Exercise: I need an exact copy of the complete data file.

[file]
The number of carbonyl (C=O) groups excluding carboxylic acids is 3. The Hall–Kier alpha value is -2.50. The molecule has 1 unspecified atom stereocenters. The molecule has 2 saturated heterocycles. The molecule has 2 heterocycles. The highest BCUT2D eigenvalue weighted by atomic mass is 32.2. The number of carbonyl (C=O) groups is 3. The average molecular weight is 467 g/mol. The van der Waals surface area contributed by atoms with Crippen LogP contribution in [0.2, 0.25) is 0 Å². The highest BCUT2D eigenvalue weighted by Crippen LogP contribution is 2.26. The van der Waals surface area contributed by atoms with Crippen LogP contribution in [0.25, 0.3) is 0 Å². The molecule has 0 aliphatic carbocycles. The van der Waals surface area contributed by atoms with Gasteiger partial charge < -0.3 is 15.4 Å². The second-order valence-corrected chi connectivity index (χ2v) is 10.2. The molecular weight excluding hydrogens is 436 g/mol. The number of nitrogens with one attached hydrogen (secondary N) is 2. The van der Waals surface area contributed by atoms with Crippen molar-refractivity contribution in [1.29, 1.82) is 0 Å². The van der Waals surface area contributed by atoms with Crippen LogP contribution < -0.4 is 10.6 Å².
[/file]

The number of carbonyl (C=O) groups excluding carboxylic acids is 3. The Hall–Kier alpha value is -2.50. The molecule has 1 unspecified atom stereocenters. The molecule has 2 saturated heterocycles. The molecule has 2 heterocycles. The highest BCUT2D eigenvalue weighted by atomic mass is 32.2. The number of carbonyl (C=O) groups is 3. The average molecular weight is 467 g/mol. The van der Waals surface area contributed by atoms with Crippen LogP contribution in [0.2, 0.25) is 0 Å². The highest BCUT2D eigenvalue weighted by Crippen LogP contribution is 2.26. The van der Waals surface area contributed by atoms with Crippen LogP contribution in [0.25, 0.3) is 0 Å². The molecule has 0 aliphatic carbocycles. The van der Waals surface area contributed by atoms with Gasteiger partial charge < -0.3 is 15.4 Å². The second-order valence-corrected chi connectivity index (χ2v) is 10.2. The molecular weight excluding hydrogens is 436 g/mol. The number of nitrogens with one attached hydrogen (secondary N) is 2. The van der Waals surface area contributed by atoms with Crippen molar-refractivity contribution in [1.29, 1.82) is 0 Å². The van der Waals surface area contributed by atoms with Crippen LogP contribution < -0.4 is 10.6 Å².